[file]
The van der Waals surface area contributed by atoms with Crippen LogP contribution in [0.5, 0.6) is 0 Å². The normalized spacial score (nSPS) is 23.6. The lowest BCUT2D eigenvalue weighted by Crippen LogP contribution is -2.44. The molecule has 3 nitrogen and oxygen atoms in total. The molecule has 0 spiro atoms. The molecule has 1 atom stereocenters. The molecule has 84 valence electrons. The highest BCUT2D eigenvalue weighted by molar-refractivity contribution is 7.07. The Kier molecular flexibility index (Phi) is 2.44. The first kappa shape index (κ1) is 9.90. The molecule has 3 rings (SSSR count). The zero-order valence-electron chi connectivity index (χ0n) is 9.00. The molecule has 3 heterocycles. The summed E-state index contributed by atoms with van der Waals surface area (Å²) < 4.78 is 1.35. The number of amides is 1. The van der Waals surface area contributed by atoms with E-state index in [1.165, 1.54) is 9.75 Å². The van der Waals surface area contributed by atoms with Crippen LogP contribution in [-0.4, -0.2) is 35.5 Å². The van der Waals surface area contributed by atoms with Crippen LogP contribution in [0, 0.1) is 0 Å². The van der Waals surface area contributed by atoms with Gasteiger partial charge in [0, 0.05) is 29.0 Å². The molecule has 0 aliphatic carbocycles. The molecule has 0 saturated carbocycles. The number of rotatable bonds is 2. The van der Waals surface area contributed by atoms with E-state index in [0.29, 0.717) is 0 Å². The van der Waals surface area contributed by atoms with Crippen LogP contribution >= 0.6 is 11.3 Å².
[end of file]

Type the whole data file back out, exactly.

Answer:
The van der Waals surface area contributed by atoms with Crippen LogP contribution in [0.5, 0.6) is 0 Å². The normalized spacial score (nSPS) is 23.6. The lowest BCUT2D eigenvalue weighted by Crippen LogP contribution is -2.44. The molecule has 3 nitrogen and oxygen atoms in total. The molecule has 0 spiro atoms. The molecule has 1 atom stereocenters. The molecule has 84 valence electrons. The highest BCUT2D eigenvalue weighted by molar-refractivity contribution is 7.07. The Kier molecular flexibility index (Phi) is 2.44. The first kappa shape index (κ1) is 9.90. The molecule has 3 rings (SSSR count). The zero-order valence-electron chi connectivity index (χ0n) is 9.00. The molecule has 3 heterocycles. The summed E-state index contributed by atoms with van der Waals surface area (Å²) < 4.78 is 1.35. The number of amides is 1. The van der Waals surface area contributed by atoms with E-state index in [1.165, 1.54) is 9.75 Å². The van der Waals surface area contributed by atoms with Crippen LogP contribution in [-0.4, -0.2) is 35.5 Å². The van der Waals surface area contributed by atoms with Crippen LogP contribution in [0, 0.1) is 0 Å². The van der Waals surface area contributed by atoms with Gasteiger partial charge in [0, 0.05) is 29.0 Å². The molecule has 0 aliphatic carbocycles. The molecule has 0 saturated carbocycles. The number of rotatable bonds is 2. The van der Waals surface area contributed by atoms with E-state index in [0.29, 0.717) is 0 Å². The van der Waals surface area contributed by atoms with Crippen LogP contribution >= 0.6 is 11.3 Å².